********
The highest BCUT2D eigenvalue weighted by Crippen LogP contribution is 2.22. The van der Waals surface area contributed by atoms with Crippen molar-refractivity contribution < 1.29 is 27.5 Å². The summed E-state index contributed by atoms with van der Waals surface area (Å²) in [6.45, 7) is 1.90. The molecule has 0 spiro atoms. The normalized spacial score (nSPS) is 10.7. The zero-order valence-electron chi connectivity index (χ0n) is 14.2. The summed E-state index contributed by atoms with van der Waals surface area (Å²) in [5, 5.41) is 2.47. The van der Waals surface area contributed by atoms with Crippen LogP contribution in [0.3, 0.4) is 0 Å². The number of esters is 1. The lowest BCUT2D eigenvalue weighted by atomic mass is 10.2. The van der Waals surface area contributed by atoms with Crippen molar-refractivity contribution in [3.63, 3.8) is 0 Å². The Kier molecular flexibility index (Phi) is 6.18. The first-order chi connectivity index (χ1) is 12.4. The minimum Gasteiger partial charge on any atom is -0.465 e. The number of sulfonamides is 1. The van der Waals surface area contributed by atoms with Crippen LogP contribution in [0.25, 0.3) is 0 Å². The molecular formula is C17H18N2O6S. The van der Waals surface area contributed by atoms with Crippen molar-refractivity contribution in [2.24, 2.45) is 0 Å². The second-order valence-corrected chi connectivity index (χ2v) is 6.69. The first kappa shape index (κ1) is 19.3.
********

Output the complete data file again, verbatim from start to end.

The highest BCUT2D eigenvalue weighted by Crippen LogP contribution is 2.22. The van der Waals surface area contributed by atoms with Crippen molar-refractivity contribution < 1.29 is 27.5 Å². The summed E-state index contributed by atoms with van der Waals surface area (Å²) in [6.45, 7) is 1.90. The molecule has 0 spiro atoms. The normalized spacial score (nSPS) is 10.7. The zero-order valence-electron chi connectivity index (χ0n) is 14.2. The summed E-state index contributed by atoms with van der Waals surface area (Å²) in [5, 5.41) is 2.47. The van der Waals surface area contributed by atoms with Crippen LogP contribution in [0.3, 0.4) is 0 Å². The number of esters is 1. The lowest BCUT2D eigenvalue weighted by atomic mass is 10.2. The van der Waals surface area contributed by atoms with Crippen molar-refractivity contribution in [3.63, 3.8) is 0 Å². The Kier molecular flexibility index (Phi) is 6.18. The first-order chi connectivity index (χ1) is 12.4. The minimum Gasteiger partial charge on any atom is -0.465 e. The number of sulfonamides is 1. The van der Waals surface area contributed by atoms with Crippen LogP contribution in [0.25, 0.3) is 0 Å². The molecular formula is C17H18N2O6S. The van der Waals surface area contributed by atoms with Crippen molar-refractivity contribution in [2.24, 2.45) is 0 Å². The second-order valence-corrected chi connectivity index (χ2v) is 6.69. The first kappa shape index (κ1) is 19.3.